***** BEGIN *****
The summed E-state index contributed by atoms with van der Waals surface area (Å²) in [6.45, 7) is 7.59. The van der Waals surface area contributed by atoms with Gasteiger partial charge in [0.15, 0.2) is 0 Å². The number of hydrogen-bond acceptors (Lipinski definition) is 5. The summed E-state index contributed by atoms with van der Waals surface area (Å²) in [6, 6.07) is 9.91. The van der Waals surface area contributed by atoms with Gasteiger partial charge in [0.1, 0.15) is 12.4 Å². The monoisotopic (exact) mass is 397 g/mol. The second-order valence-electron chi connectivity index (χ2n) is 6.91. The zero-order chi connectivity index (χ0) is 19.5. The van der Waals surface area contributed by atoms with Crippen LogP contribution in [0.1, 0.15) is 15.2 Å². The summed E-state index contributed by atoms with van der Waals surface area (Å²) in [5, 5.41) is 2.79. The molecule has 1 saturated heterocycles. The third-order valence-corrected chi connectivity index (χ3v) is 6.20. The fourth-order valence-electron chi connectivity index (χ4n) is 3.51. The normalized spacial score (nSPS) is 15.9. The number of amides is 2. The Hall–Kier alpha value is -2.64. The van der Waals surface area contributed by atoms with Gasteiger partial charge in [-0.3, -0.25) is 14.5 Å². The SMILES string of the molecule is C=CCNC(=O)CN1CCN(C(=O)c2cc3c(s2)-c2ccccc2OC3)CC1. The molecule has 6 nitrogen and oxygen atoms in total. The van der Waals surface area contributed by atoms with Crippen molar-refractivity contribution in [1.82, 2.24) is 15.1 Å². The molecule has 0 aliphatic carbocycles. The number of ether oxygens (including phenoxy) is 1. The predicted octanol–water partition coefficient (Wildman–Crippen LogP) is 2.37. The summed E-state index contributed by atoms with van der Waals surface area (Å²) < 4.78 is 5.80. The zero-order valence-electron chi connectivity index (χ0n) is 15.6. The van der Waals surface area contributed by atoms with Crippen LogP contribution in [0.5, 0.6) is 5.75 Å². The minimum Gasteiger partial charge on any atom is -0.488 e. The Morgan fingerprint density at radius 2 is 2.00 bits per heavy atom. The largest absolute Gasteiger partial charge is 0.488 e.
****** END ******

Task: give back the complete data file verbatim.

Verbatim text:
The summed E-state index contributed by atoms with van der Waals surface area (Å²) in [6.45, 7) is 7.59. The van der Waals surface area contributed by atoms with Gasteiger partial charge in [0.15, 0.2) is 0 Å². The number of hydrogen-bond acceptors (Lipinski definition) is 5. The summed E-state index contributed by atoms with van der Waals surface area (Å²) in [6, 6.07) is 9.91. The van der Waals surface area contributed by atoms with Gasteiger partial charge in [0.1, 0.15) is 12.4 Å². The monoisotopic (exact) mass is 397 g/mol. The second-order valence-electron chi connectivity index (χ2n) is 6.91. The zero-order chi connectivity index (χ0) is 19.5. The van der Waals surface area contributed by atoms with Crippen LogP contribution in [0.1, 0.15) is 15.2 Å². The summed E-state index contributed by atoms with van der Waals surface area (Å²) in [5, 5.41) is 2.79. The molecule has 1 saturated heterocycles. The third-order valence-corrected chi connectivity index (χ3v) is 6.20. The fourth-order valence-electron chi connectivity index (χ4n) is 3.51. The normalized spacial score (nSPS) is 15.9. The number of amides is 2. The Hall–Kier alpha value is -2.64. The van der Waals surface area contributed by atoms with Gasteiger partial charge in [-0.3, -0.25) is 14.5 Å². The SMILES string of the molecule is C=CCNC(=O)CN1CCN(C(=O)c2cc3c(s2)-c2ccccc2OC3)CC1. The molecule has 6 nitrogen and oxygen atoms in total. The van der Waals surface area contributed by atoms with Crippen molar-refractivity contribution in [1.82, 2.24) is 15.1 Å². The molecule has 0 aliphatic carbocycles. The number of ether oxygens (including phenoxy) is 1. The predicted octanol–water partition coefficient (Wildman–Crippen LogP) is 2.37. The summed E-state index contributed by atoms with van der Waals surface area (Å²) < 4.78 is 5.80. The zero-order valence-electron chi connectivity index (χ0n) is 15.6. The van der Waals surface area contributed by atoms with Crippen LogP contribution in [0.5, 0.6) is 5.75 Å². The minimum Gasteiger partial charge on any atom is -0.488 e. The Morgan fingerprint density at radius 2 is 2.00 bits per heavy atom. The largest absolute Gasteiger partial charge is 0.488 e.